With relative ease, Laguna Beach City Council members approved a two-year citywide budget this week but were divided on boosting the top administrator’s salary.
At issue was whether City Manager John Pietig, who took the helm at City Hall in 2010, deserved a one-time 5% “exceptional performance pay” boost on top of his $273,156 annual salary.
A split council decided Tuesday night that he did earn a raise, but rather than taking the “exceptional performance pay” route, the members voted 3-2 to increase his salary by 2.5% for each of the next two fiscal years. Mayor Pro Tem Steve Dicterow and Councilwoman Toni Iseman dissented.
Pietig was approved for another 2.5% raise in each of the next two years as part of salary increases doled out under new contracts for Laguna’s municipal and management employee associations.
Beginning July 1, Pietig’s new salary will be $23,319 a month, or about $280,000 annually, according to Gavin Curran, the city’s director of administrative services. Pietig’s current salary includes the contractual increase.
Councilman Peter Blake said the boost was merited considering the countless hours Pietig puts into the job and the work needed to move future developments through the pipeline. Blake credited Pietig for helping his own transition to the dais, providing counsel even at 6 a.m. and on weekends.
“When I look at all this, it makes sense to me to extend this small raise,” Blake said.
“It’s my view that John has performed at an extraordinarily high level for us,” Mayor Bob Whalen said. “He continues to work extremely hard.”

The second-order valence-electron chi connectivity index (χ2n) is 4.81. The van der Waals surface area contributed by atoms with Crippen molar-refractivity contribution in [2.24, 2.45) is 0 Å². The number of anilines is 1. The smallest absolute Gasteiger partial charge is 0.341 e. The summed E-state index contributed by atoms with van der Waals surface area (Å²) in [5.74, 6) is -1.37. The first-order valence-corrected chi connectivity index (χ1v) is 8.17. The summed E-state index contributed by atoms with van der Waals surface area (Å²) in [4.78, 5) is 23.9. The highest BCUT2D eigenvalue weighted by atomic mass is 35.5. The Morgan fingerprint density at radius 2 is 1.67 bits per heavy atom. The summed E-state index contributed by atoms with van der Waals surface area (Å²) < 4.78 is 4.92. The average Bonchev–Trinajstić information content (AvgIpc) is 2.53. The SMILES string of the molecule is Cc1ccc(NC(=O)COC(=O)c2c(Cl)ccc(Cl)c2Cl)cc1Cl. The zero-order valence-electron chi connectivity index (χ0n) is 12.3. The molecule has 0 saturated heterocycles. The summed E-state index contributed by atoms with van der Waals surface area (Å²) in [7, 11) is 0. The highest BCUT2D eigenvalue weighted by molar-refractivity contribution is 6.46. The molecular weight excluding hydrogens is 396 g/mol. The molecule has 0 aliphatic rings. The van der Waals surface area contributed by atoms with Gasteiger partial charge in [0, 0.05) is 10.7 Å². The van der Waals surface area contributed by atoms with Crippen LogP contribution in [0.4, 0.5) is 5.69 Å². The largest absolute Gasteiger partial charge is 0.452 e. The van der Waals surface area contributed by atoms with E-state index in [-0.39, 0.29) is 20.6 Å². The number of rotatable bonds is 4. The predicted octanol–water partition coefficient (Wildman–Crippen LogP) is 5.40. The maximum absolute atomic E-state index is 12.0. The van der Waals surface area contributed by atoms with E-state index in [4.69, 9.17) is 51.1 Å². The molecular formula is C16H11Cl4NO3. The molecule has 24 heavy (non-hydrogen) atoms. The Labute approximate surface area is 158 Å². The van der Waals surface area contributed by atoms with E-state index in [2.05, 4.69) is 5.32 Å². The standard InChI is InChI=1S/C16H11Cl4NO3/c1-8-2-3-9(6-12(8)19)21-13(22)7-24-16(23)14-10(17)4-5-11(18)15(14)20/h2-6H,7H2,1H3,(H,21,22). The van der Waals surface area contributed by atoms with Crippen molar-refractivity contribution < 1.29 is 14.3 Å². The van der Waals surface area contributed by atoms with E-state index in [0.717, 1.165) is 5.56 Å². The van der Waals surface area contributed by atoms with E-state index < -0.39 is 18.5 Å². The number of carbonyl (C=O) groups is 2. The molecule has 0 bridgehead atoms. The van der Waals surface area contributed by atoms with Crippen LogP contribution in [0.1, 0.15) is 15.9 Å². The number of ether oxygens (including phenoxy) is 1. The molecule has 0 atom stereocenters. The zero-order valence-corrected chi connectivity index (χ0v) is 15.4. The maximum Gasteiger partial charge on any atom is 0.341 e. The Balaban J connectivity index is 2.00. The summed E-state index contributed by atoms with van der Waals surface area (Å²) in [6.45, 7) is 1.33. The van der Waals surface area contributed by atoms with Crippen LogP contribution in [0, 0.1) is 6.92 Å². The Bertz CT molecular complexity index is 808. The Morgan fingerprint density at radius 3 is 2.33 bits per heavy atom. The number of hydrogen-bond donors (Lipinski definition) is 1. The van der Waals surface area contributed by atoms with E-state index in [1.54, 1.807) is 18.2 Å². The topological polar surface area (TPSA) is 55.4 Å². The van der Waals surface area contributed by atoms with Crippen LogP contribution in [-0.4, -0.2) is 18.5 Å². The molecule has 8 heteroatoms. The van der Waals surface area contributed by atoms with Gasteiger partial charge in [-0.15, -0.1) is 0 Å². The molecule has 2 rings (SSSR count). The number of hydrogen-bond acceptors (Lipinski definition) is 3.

Dicterow said he didn’t question Pietig’s performance but he didn’t like the sudden change to give him a salary increase rather than award exceptional performance pay, as had been posted on the agenda.
Still, “there is nobody that works harder,” Dicterow said. “There is nobody that’s more knowledgeable.”
Several residents criticized Pietig’s raises, citing a lack of clear formal evaluation criteria. Whalen countered those concerns, saying the council has judged Pietig’s performance during closed sessions. He did, however, suggest making the council’s reasoning more public in the future.
The overall city budget for fiscal 2019-20, which begins July 1, is about $103.6 million — an increase over the current year’s $97-million budget. The 2020-21 spending plan is $108.5 million.
New in the upcoming budget is a city arborist, for an ongoing annual cost of $147,200. That position would help handle tree-related requests.
Earlier this month, a Laguna Beach official noted that the city had removed more than 100 trees in the past three years, with some of those cases requiring extensive testing and as much as 60 staff hours.
Bradley Zint is a contributor to Times Community News.
This article was originally published at 9:55 a.m. and was updated with additional information.